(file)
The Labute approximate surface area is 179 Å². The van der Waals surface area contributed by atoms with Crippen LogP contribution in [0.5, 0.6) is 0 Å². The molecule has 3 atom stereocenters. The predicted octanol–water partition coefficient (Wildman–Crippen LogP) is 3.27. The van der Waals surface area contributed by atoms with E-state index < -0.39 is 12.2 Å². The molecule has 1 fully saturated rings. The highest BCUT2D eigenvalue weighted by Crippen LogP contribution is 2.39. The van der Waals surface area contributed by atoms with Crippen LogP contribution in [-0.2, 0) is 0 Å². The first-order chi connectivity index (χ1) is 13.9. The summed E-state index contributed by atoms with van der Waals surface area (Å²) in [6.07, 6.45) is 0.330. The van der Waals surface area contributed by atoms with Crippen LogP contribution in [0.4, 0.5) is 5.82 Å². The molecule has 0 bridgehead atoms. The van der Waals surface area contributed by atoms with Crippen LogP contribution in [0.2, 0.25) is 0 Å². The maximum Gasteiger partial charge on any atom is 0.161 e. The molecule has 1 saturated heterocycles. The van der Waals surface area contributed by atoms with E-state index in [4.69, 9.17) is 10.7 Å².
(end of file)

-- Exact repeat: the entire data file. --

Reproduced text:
The Labute approximate surface area is 179 Å². The van der Waals surface area contributed by atoms with Crippen LogP contribution in [0.5, 0.6) is 0 Å². The molecule has 3 atom stereocenters. The predicted octanol–water partition coefficient (Wildman–Crippen LogP) is 3.27. The van der Waals surface area contributed by atoms with E-state index < -0.39 is 12.2 Å². The molecule has 1 fully saturated rings. The highest BCUT2D eigenvalue weighted by Crippen LogP contribution is 2.39. The van der Waals surface area contributed by atoms with Crippen LogP contribution in [-0.2, 0) is 0 Å². The first-order chi connectivity index (χ1) is 13.9. The summed E-state index contributed by atoms with van der Waals surface area (Å²) in [6.07, 6.45) is 0.330. The van der Waals surface area contributed by atoms with Crippen LogP contribution in [0.4, 0.5) is 5.82 Å². The molecule has 0 bridgehead atoms. The van der Waals surface area contributed by atoms with Crippen LogP contribution in [0.2, 0.25) is 0 Å². The maximum Gasteiger partial charge on any atom is 0.161 e. The molecule has 1 saturated heterocycles. The van der Waals surface area contributed by atoms with E-state index in [4.69, 9.17) is 10.7 Å².